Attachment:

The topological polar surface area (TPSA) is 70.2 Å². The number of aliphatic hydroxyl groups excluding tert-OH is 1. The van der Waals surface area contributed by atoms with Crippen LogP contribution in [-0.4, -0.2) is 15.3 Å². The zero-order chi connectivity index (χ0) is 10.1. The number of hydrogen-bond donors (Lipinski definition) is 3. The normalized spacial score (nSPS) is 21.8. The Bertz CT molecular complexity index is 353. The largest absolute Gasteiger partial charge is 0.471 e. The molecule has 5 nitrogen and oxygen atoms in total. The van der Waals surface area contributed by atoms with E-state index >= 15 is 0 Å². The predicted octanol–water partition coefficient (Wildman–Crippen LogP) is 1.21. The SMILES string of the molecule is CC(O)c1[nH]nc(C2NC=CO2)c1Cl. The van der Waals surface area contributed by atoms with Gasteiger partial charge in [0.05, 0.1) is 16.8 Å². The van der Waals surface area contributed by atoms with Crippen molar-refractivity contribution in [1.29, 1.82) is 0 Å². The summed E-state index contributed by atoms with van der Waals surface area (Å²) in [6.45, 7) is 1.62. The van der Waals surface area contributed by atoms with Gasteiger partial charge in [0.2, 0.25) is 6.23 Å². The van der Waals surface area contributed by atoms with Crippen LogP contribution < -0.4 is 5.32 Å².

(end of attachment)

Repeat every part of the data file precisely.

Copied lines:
The topological polar surface area (TPSA) is 70.2 Å². The number of aliphatic hydroxyl groups excluding tert-OH is 1. The van der Waals surface area contributed by atoms with Crippen LogP contribution in [-0.4, -0.2) is 15.3 Å². The zero-order chi connectivity index (χ0) is 10.1. The number of hydrogen-bond donors (Lipinski definition) is 3. The normalized spacial score (nSPS) is 21.8. The Bertz CT molecular complexity index is 353. The largest absolute Gasteiger partial charge is 0.471 e. The molecule has 5 nitrogen and oxygen atoms in total. The van der Waals surface area contributed by atoms with E-state index >= 15 is 0 Å². The predicted octanol–water partition coefficient (Wildman–Crippen LogP) is 1.21. The SMILES string of the molecule is CC(O)c1[nH]nc(C2NC=CO2)c1Cl. The van der Waals surface area contributed by atoms with Gasteiger partial charge in [0.05, 0.1) is 16.8 Å². The van der Waals surface area contributed by atoms with Crippen molar-refractivity contribution in [1.29, 1.82) is 0 Å². The summed E-state index contributed by atoms with van der Waals surface area (Å²) in [6.45, 7) is 1.62. The van der Waals surface area contributed by atoms with Gasteiger partial charge in [0.2, 0.25) is 6.23 Å². The van der Waals surface area contributed by atoms with Crippen LogP contribution < -0.4 is 5.32 Å².